Chinese Ears–Hearing Music The Chinese Way

by bria4123 on October 1, 2012


If you play any portable musical instrument, for God’s sake, carry it as meticulously as your passport if you travel in China.

Strangers often sat with me to listen. This guy and a friend stopped and asked to be photographed with me while I was noise-polluting Hangzhou. But I found that people in China listen in ways that reflect their ancient cultural wealth. My playing style and their expectations about music differ, and we had some great intercultural meetings.

My playing is American. I often think of a statement by Jimi Hendrix that what goes on “between the notes” matters the most. It’s still crucial to know the notes. A rock guitar teacher wrote that you have to learn the rules before you break them. But I play in between–I usually obey the rules, but then I add jazz chords and different notes than what’s in the current scale. Most of the best classic rock, jazz and blues musicians take this approach–expressing your individual feelings and personality is what music is about. But the people I met in China listen with different concepts of music.

My personal expressions were sounding over the waters in the above shot. This is Hangzhou’s West Lake, which was the capital of the majestic Northern Song Dynasty. Its history and natural landscape encourage different thought patterns.

While playing in a small park in Zhengzhou (a city with a history that goes back even farther–to the Shang Dynasty), a teenage girl sat by me and listened through 6 or 7 songs. She said, “It’s different. Does your guitar play scales?” I plucked some to show her that it does. I found that Chinese listen more for what’s collective and established–they don’t have as many traditions of expressing what’s individual and beyond convention as Americans do.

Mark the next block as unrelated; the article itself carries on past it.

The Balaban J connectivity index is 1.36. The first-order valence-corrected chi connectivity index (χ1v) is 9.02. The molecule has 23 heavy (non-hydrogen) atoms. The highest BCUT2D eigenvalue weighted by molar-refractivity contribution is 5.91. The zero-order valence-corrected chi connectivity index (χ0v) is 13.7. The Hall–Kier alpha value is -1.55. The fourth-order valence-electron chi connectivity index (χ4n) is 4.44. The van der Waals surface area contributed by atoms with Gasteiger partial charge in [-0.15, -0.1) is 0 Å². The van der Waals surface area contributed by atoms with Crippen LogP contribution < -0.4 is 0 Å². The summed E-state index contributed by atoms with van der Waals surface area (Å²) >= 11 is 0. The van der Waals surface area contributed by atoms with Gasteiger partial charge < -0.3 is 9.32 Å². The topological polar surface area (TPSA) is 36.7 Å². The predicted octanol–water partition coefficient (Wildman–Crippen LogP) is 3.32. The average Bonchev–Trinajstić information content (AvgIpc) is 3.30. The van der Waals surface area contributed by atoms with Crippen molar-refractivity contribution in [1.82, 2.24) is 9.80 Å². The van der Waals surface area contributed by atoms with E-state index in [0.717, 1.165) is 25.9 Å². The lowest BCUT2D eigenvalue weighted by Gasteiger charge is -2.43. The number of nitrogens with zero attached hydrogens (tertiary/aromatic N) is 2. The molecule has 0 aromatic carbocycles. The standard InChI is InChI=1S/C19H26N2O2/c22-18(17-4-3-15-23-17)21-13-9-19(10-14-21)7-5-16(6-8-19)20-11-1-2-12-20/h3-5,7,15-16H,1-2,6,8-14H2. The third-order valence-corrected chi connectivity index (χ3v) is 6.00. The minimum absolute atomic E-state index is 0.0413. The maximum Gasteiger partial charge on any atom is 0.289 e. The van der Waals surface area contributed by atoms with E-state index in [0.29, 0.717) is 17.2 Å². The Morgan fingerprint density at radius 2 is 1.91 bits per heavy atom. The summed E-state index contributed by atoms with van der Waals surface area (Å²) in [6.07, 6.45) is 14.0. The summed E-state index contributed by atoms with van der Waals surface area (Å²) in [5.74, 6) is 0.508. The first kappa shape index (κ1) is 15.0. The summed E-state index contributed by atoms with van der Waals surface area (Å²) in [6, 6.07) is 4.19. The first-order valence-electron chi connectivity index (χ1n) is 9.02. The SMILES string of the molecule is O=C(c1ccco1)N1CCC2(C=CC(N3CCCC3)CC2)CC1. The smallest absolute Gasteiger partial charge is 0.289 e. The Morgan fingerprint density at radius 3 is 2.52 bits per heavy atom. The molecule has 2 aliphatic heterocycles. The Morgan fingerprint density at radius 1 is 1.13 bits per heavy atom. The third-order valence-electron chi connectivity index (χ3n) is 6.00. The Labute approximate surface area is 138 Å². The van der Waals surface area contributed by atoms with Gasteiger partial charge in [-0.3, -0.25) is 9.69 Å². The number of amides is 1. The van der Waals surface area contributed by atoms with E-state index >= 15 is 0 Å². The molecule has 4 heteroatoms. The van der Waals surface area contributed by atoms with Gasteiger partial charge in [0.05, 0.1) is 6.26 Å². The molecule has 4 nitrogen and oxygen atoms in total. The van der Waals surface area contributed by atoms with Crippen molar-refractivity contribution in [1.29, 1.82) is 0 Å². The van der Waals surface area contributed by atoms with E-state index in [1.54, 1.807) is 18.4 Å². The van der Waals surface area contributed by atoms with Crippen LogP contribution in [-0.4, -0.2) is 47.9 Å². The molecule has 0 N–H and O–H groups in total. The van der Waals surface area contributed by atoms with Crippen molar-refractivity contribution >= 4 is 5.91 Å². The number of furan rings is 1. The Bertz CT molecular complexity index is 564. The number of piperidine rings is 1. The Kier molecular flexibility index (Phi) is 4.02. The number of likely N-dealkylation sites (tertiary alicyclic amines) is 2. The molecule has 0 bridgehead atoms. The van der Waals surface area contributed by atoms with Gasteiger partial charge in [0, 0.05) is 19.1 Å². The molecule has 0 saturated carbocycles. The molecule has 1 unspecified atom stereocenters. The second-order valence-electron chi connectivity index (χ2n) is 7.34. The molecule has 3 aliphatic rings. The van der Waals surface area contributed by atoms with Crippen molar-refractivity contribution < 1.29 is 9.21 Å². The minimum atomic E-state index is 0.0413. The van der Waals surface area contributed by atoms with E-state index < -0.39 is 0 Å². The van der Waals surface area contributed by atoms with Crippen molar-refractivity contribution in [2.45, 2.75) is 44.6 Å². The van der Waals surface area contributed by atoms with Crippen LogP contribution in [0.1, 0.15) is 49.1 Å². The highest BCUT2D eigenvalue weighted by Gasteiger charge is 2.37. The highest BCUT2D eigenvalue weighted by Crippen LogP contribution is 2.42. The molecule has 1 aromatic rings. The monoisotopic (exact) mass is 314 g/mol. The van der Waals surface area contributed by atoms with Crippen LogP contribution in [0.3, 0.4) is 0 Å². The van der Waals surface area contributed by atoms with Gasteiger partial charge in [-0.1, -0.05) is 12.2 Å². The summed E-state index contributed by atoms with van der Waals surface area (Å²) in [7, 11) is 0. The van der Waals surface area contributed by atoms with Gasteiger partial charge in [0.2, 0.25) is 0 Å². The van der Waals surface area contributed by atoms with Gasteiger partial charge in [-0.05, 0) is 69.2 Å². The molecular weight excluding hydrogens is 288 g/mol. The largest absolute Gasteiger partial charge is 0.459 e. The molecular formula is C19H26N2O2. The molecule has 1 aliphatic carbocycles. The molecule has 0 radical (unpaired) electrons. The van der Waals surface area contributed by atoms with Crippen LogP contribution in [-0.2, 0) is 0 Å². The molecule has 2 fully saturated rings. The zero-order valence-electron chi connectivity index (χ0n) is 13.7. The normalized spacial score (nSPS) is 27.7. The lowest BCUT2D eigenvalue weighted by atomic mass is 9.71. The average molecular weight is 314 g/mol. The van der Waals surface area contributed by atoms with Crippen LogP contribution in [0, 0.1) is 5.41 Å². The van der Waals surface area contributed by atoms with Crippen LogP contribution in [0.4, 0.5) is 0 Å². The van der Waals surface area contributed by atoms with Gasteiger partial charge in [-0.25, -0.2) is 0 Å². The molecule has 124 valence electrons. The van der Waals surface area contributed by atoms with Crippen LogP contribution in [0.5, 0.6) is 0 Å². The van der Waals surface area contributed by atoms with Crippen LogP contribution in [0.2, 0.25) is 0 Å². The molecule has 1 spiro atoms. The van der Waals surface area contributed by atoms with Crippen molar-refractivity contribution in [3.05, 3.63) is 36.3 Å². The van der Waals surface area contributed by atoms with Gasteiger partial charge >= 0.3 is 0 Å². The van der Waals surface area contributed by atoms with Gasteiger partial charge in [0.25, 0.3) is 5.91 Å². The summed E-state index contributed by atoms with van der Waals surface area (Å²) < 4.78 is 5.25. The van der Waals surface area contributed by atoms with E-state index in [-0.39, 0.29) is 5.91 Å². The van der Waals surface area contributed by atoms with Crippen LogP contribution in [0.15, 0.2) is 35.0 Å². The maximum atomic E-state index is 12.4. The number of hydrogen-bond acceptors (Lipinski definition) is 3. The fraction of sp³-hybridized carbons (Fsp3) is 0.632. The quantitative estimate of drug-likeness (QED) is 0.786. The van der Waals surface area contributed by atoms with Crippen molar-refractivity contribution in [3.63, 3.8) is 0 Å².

They also don’t appreciate improvisation as often as many folks in the States do. Jamming is a key part of rock, jazz and blues, but people I met all over China listen more to songs that are well-known. This gives them a common field of experiences to share with their friends in this country where people are rarely alone. Love songs are popular because these family-centered people can relate them to their own experiences and share them with each other.

But things are changing in China. Almost everyone seemed to enjoy my music. My playing isn’t out there–I keep it close enough to conventions to elicit warm feelings. I’ve never related to players who are strictly experimental. There’s enough in it to please people who listen for what’s already familiar.

So lots of young people praised me for my own songs and my solos over well-known tunes. Many young people in China’s cities are curious about the rest of the world, and my audiences liked to hear music from another continent–but while keeping one ear aimed at their own traditions. My playing was new enough for them to be interesting, but familiar enough to be enjoyed. So lots of youths asked me for a guitar lesson.

But I had different experiences with older people, as you’ll read in the next post, Chinese Ears, Part Two.


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